``We hoped that after all of the jubilation over a bi-partisan agreement, that we could move towards a process that led to passage of the bill.’’
---Sen. Dick Durbin (D-Ill.) after a 14-hour marathon day of negotiating on the immigration bill, near 10 p.m. eastern time, briefing reporters in the Senate Press Gallery.
In the morning, Durbin and a bi-partisan coalition announced a deal. In the evening, problems: a meltdown over process.
1. Democrats want to limit the number of amendments that can be debated on the deal. GOP opponents to the bipartisan deal have a slew of amendments they want to offer.
Durbin said an anticipated large number of amendments would be the equivalent of a filibuster.
Republicans, including Sen. John McCain (R-Ariz.), who helped broker the bi-partisan immigration provisions, said this is an unfair demand from Democrats.
2. Democrats want Senate Majority Leader Bill Frist (R-Az.) to agree in advance who he will pick to be on an immigration bill House-Senate conference committee.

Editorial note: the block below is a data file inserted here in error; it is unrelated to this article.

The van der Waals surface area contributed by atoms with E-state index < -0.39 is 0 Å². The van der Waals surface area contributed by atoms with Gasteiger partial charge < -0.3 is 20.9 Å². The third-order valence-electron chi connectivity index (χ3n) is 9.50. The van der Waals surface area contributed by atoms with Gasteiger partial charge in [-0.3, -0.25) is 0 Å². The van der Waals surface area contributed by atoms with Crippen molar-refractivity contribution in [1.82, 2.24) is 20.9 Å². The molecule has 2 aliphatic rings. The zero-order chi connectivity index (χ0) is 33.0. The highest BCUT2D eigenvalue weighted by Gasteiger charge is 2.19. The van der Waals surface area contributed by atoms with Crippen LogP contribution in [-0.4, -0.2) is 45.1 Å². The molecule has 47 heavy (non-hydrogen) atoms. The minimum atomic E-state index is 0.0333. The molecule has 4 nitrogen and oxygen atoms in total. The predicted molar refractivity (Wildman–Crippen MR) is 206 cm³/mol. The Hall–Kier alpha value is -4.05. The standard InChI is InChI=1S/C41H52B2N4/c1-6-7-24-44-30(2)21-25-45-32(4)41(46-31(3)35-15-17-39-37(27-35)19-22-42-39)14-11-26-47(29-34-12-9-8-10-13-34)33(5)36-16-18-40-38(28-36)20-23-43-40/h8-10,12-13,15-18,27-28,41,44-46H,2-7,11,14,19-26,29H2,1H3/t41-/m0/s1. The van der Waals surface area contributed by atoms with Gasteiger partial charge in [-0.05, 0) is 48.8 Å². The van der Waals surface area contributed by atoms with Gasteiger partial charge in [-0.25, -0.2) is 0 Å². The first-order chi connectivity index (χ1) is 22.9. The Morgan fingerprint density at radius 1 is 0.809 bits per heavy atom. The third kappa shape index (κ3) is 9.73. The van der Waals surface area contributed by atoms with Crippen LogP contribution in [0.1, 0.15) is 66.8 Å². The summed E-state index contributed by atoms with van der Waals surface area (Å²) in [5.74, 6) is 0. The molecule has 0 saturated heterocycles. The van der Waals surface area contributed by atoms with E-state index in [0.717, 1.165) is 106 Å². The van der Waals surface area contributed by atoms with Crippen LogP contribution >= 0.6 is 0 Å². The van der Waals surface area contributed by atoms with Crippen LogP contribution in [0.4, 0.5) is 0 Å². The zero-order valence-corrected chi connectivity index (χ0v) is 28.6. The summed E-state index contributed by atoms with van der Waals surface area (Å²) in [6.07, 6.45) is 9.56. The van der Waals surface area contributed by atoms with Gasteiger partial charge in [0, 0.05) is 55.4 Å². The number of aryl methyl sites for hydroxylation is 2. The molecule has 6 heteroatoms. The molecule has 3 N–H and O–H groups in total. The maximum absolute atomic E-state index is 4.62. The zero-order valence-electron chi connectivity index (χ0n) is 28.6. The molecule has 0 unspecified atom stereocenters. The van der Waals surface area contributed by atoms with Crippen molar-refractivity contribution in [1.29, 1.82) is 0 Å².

If the Senate passes an immigration bill, it will be vastly different from the measure the House passed on Dec. 16. The two versions would have to be reconciled if a bill is to get to the president to sign. A bill can be virtually rewritten at this stage.
``We are concerned whether or not this Congress will have the strength to go up against Jim Sensenbrenner,’’ said Durbin.
The reference is to House Judiciary Chairman Jim Sensenbrenner (R-Wisc.) whose namesake bill the House passed on Dec. 16.
Sensenbrenner would be on the conference committee and he is against most of what the Democrats want in the immigration bill.
Congress leaves for a two-week Spring Break on Friday.